What are the best UI design tools to use in 2018? Let's take a look!
What you'll learn
- Which UI tools are best
- Breakdown of the features
Standard Features for UI Design Tools
It’s almost an unspoken agreement that UI tools need to be a quadruple-threat to compete in today’s design industry, offering drawing tools, prototyping, and design handoff features all in a single app (or at the very least, integrate with third-party services to make this full-featured workflow available). As we’re starting to see benefits of a lean design workflow, it’s clear that UI design tools also need to be collaborative.
Let’s compare the best UI design tools on the market today.
Sketch App (macOS only)
Photoshop lost its crown to Sketch as the most-used UI design tool back in 2015. Sketch App revolutionized UI design, inspiring a whole new wave of UI design tools that saw the clear benefits of smart guides, symbols, asset exports, and artboards.
While Sketch has become a victim of its own success, being “the first” has had it’s advantages, since it’s still the most commonly used, and one of the best UI design tools for macOS users today. It’s certainly the cleanest and most intuitive, and can be a mighty force for those willing to extend their workflow with third-party integrations.
For design handoff, the options are Sympli, Zeplin, Avocode 3, and Marvel App, all of which allow UI designers to handoff design specs (including fonts and image assets) to developers. These design handoff tools also enable stakeholders to offer feedback.
Prototyping with Sketch can be achieved with:
- Flinto (includes advanced interactions)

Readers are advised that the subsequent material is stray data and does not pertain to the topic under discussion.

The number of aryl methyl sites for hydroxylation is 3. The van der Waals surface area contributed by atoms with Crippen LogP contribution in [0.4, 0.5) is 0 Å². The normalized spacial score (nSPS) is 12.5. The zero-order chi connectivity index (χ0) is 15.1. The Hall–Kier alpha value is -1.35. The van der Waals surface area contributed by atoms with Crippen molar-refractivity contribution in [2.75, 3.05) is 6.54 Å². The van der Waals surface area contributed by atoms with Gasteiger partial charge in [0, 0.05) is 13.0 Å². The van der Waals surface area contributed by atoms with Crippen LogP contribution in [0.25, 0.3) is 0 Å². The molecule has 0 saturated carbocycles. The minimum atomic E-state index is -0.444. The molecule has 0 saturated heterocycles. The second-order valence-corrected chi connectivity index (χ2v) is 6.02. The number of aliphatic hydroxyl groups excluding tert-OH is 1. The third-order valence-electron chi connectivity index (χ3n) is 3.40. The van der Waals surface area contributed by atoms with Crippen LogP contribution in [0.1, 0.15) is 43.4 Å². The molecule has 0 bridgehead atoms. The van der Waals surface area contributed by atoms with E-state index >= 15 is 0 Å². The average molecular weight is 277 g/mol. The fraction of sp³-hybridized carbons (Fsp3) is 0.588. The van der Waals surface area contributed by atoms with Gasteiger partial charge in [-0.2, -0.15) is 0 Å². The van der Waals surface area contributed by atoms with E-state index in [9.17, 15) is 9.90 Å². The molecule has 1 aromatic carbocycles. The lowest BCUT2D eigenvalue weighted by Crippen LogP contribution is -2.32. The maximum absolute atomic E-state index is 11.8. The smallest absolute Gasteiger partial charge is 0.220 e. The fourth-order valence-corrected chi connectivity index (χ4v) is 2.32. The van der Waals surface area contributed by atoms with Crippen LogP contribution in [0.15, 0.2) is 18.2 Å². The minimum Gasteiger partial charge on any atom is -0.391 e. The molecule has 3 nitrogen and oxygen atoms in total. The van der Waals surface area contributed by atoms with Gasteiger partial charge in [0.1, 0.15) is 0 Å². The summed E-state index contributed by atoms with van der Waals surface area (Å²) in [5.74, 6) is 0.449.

- Principle (includes advanced interactions)
- Origami (includes advanced interactions)
- Sketch App alone (only simple user flows)
- Overflow App (only user flow diagramming)
- Marvel App (includes design handoff, and user testing with Lookback)
- InVision App (includes design handoff, and user testing with UserTesting)
Marvel App vs. InVision App
Sketch and Marvel are a terrific tag team combination, since Marvel extends Sketch with not only prototyping functionality, but design handoff and design collaboration tools as well. While InVision App also ships with the same feature set, their Studio app also has drawing tools, so UI designers taking the InVision route may as well adopt InVision Studio as their sole design app, especially since it enables advanced animation.
Sketch App by itself is $99/year, InVision Studio is free for individuals.
InVision Studio (macOS only)
InVision recently announced InVision Studio: everything a UI designer needs in a single app subscription—drawing tools, prototyping, design handoff, collaboration—even advanced animation tools, making it the most complete UI design tool available today.
Other InVision features:
- Ability to collaborate on ideas in realtime with InVision Freehand
- Boards (for collecting ideas and inspiration)
- Design System Manager (for complete design consistency)
- Full accountability with task tracking and commenting features
- Integration with UserTesting, for…well…user testing (and usability testing)
- Workflow extension with third-party apps like Trello, Slack, JIRA, and Dropbox
Oh, did we mention that InVision Studio is also free? Comparing InVision Studio vs. Sketch, InVision boldly leads the way with cheaper costs and more native features 👏.
Adobe XD CC (macOS, Windows)
Based on the success of Sketch App, Adobe XD CC ships with many of the same features (and more: repeat grids, design specs, et cetera), but still feels somewhat familiar for veteran Adobe designers. Plus, like InVision Studio, Adobe XD looks to invest funds in third-party integrations to make the app stronger and more versatile.
Comparing Adobe XD vs. Sketch, not only does Adobe XD offer more features right out of the box, it’s arguably the best UI design tool for Windows users, and even macOS users who delight in being familiar with Creative Cloud and the Adobe ecosystem.
Plus, there’s a free “Starter Plan” 👌.
Figma (Web, macOS, Linux, Windows)
Figma boldly introduced their browser-based design tool with impressive multiplayer design functionality, which essentially enables designers to collaborate in realtime (with minimal lag, btw). Figma is an excellent Sketch alternative for Windows, although there are now macOS (and even Linux) versions available, making it an excellent collaboration tool for teams spread across different operating systems.